Having lived in Colchester for over 50 years, I have enjoyed so many fabulous times in the Castle Park at various events, often taking along a picnic with me.

I would, therefore, have to express my disappointment at the increasing number of events recently which have not allowed any food and drink - a prohibition which has not always been made clear at the point of booking.

I was also mystified by the ban on bringing blankets or rugs to sit on at the recent Tom Jones event.

My husband and I booked tickets for the open air cinema last week. Ahead of the event we received an email indicating that no food or drink could be taken into the event, again this had not been obvious at the point of booking.

When we arrived, it was clear that many people in the queue had brought along picnics, so clearly they were unaware and in one case a gentleman appeared to have an email response to his question, saying that picnics were permitted.

There were many upset and frustrated people and we know of at least two parties who chose not to go into the event.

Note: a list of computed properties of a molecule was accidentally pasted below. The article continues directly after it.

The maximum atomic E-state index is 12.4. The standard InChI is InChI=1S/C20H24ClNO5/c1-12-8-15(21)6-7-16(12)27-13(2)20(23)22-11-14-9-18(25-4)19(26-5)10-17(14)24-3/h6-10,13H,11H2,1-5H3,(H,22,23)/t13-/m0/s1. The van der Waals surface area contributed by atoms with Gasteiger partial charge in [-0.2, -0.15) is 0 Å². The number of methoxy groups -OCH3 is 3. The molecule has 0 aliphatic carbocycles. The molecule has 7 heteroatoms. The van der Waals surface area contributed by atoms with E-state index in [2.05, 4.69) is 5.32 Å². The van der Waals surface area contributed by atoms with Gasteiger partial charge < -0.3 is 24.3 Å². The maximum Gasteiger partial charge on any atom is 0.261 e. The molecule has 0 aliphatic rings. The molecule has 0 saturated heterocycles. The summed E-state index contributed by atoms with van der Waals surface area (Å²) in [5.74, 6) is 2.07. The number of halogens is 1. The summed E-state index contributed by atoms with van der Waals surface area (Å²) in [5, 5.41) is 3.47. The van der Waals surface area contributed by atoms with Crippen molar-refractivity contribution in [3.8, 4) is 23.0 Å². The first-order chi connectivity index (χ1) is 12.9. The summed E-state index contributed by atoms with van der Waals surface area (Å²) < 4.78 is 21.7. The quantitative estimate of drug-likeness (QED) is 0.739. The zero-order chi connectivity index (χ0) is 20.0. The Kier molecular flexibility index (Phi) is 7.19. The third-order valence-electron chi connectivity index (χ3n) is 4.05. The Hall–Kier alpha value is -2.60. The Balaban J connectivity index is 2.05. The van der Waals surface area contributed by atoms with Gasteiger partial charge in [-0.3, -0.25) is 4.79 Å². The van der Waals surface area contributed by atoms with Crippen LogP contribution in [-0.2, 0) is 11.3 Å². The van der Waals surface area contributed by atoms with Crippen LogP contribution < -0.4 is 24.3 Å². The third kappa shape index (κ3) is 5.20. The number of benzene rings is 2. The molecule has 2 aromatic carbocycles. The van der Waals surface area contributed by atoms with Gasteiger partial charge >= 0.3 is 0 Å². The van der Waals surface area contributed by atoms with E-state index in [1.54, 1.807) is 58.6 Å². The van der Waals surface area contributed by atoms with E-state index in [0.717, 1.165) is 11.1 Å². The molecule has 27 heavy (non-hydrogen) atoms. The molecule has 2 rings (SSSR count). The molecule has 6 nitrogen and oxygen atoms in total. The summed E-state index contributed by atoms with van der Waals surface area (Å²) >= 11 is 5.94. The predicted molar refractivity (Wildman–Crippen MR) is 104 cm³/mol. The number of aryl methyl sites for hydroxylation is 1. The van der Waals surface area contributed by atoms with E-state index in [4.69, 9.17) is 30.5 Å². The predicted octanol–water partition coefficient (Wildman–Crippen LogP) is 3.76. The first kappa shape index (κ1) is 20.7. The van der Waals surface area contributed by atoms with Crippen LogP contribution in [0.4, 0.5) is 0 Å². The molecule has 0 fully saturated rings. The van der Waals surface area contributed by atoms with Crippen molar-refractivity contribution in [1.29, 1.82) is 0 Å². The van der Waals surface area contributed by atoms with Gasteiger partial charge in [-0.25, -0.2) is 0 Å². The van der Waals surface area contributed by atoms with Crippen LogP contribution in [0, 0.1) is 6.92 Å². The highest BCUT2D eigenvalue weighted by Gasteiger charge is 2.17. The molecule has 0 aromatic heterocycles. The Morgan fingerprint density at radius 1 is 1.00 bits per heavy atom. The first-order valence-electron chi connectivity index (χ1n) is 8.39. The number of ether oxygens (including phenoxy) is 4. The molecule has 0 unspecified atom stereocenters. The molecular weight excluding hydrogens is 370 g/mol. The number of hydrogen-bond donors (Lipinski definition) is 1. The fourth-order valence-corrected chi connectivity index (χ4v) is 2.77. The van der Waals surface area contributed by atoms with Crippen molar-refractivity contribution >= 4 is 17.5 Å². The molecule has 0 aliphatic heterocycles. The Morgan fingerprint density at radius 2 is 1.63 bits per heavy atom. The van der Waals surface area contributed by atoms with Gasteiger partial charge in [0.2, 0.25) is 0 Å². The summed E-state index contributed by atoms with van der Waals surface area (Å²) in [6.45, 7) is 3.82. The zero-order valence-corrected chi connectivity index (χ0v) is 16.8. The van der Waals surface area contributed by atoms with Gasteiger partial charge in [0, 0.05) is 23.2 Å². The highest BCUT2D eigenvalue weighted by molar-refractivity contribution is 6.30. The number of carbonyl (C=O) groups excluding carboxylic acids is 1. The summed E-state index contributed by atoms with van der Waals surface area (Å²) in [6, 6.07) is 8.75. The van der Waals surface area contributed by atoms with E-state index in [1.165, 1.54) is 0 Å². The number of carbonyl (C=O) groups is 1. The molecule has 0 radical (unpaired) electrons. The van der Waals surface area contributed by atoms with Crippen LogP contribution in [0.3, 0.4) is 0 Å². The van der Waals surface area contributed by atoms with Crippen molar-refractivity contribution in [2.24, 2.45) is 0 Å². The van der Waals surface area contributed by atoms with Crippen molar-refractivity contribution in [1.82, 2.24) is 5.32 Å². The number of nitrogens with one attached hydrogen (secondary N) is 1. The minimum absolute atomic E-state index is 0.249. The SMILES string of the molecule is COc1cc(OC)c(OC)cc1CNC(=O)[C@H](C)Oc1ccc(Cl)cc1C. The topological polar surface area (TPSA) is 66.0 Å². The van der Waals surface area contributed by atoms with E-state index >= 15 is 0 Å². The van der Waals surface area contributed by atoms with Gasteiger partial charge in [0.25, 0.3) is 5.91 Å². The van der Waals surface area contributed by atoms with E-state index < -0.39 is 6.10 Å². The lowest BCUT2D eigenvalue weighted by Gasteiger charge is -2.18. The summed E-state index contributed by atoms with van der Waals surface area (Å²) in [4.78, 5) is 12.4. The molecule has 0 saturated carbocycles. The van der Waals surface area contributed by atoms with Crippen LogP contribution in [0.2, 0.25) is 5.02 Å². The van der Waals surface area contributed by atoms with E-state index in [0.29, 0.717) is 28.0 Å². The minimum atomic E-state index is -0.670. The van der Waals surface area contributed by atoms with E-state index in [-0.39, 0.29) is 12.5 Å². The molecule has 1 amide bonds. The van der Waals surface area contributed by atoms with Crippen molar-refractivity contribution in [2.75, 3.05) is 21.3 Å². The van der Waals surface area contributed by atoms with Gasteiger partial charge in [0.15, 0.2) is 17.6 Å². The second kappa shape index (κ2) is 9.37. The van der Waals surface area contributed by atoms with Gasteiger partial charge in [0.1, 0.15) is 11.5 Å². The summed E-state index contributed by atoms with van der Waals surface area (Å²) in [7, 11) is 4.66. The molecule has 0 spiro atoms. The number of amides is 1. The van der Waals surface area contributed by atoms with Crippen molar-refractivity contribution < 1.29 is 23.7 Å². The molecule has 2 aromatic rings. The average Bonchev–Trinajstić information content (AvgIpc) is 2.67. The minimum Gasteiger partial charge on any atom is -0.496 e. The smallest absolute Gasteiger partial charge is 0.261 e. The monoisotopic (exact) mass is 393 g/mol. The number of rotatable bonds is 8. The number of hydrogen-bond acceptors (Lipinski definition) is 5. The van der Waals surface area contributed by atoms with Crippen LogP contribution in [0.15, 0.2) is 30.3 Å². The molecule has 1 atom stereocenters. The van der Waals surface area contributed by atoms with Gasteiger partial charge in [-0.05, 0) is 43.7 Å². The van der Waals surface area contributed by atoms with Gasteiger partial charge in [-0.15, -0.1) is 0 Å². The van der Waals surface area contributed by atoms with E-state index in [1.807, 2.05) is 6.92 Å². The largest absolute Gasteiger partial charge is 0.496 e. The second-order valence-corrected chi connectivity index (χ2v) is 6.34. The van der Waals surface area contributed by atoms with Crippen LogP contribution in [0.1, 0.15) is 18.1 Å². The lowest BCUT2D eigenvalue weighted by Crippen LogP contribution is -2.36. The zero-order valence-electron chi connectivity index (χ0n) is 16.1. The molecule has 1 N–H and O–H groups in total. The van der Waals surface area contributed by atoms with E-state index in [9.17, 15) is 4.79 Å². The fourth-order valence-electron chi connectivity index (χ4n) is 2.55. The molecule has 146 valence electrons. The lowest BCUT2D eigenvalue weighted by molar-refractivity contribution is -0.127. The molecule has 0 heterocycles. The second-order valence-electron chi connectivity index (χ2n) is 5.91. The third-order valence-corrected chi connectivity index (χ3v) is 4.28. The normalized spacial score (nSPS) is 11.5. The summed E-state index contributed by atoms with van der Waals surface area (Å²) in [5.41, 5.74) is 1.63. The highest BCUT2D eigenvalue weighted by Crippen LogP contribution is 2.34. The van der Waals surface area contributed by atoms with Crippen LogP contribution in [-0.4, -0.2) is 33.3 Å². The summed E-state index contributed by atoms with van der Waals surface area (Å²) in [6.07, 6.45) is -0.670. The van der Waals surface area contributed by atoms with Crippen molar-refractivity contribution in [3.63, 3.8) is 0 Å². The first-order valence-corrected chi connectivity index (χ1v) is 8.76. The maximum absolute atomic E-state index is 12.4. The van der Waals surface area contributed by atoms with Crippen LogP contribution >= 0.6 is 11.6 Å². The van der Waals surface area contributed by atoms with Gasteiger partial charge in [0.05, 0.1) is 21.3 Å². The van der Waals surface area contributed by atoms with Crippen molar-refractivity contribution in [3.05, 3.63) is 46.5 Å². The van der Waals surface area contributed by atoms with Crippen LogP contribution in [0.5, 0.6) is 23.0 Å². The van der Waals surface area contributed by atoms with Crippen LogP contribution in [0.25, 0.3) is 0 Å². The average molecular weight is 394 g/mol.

The assurance that drinking water could be sourced was also dependent upon being able to find somewhere.

In the end one of the stall holders was kind enough to fill my drinking bottle because I was never able to find the water point and security staff were unable to help.

My own view is that this type of ban restricts families on a tight budget who might be able to stretch to purchasing tickets, but may not be able to afford to purchase food and drink at the prices charged.

Moreover, when events are busy, long queues for refreshments build up.

Surely there is scope to allow picnics. Not everyone will bring a picnic so food/drinks stands would still make money, but at least there would be freedom of choice.

I have always felt fortunate to have such a lovely public park in Colchester, therefore, it saddens me to think these seemingly new rules are limiting who is able to afford to attend events held.

I accept Colchester Council will be keen to capitalise on the income generated by private bookings, but feel it would also be in a position to stipulate whether or not the organisers can impose these bans.

Additionally I would say to the organisers that restrictions should be made explicitly clear prior to purchase. It is the security staff on the gates who often bear the brunt of customer frustration.

Liz Goodall